77-Year-Old Veteran's Mic Purposely Cut Off During Speech About Black History on Memorial Day
A Memorial Day ceremony in Ohio has caused a stir after a 77-year-old veteran was cut off mid-speech while talking about the role Black Americans played in honoring the dead following the conclusion of the Civil War.
According to the Akron Beacon Journal, retired Army Lt. Col. Barnard Kemter was the keynote speaker at a Memorial Day ceremony hosted by the Hudson American Legion Lee-Bishop Post 464 on Monday in Hudson, Ohio.
But shortly after he began his 11-minute speech, Kemter's microphone stopped working as he discussed the history of Memorial Day and the freed Black enslaved people who helped commemorate the holiday following the Union's triumph over the Confederacy.
"The ceremony is believed to have included a parade of as many as 10,000 people, including 3,000 African American schoolchildren singing the Union marching song, 'John Brown's Body,'" Kemter said in his speech. "They were carrying armfuls of flowers and went to decorate at the graves."
Footage of the incident, provided by Hudson Community Television, show Kemter telling organizers about the problem after his mic was cut.
"I assumed it was a technical glitch," Kemter told the Washington Post.
Despite being muted, Kemter continued on with his speech, inciting people to move closer to hear him.
As the Beacon Journal reported, the event's organizers admitted they had turned off Kemter's microphone on purpose since the portion of his speech about Black history was "not relevant for the program."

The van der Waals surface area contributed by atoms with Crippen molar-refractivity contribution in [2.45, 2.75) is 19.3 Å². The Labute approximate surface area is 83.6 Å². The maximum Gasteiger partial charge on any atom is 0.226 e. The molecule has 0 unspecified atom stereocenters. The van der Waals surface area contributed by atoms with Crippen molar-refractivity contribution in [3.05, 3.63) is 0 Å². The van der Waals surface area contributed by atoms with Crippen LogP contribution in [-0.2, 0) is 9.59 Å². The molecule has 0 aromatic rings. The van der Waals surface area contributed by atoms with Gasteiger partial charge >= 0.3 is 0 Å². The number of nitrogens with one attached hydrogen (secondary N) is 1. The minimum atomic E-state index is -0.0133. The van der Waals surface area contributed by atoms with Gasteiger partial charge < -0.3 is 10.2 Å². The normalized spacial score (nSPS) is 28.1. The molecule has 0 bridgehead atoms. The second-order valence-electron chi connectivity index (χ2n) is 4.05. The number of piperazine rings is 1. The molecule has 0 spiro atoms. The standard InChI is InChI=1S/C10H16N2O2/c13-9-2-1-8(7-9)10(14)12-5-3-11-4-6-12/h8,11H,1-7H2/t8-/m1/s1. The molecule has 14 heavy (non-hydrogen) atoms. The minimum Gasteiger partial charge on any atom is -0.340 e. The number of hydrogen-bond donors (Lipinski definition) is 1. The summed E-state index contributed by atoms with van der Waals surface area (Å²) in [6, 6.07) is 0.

"We asked him to modify his speech, and he chose not to do that," Cindy Suchan, president of the Hudson American Legion Auxiliary, said in comments made to the Beacon Journal.
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The American Legion Post 464 did not respond to PEOPLE's request for comment, and instead directed inquiries to the Ohio American Legion. The organization has not responded.
Suchan told the Beacon Journal that either she or member Jim Garrison, adjutant of American Legion Lee-Bishop Post 464, was the one to mute Kemper's microphone.
She did not specify who was the one to lower the volume. Garrison declined to comment further when reached by the Akron Beacon Journal
In a post to their Twitter account on Thursday, the Ohio American Legion said Commander Roger Friend has requested the resignation of Suchan and Garrison from Post 464.
"A full investigation and Charter of this Post are pending with the Department Executive Board," the tweet said.
Kemter told the Washington Post he had hoped the story would shine a light on an important moment of history. His speech was well-received by many of the 300 in attendance, he said.
"Throughout history, there has been a lot of claims about who actually performed the first Memorial Day service," Kemter explained. "With this speech, I chose to educate people as to the origin of Memorial Day and why we were celebrating it."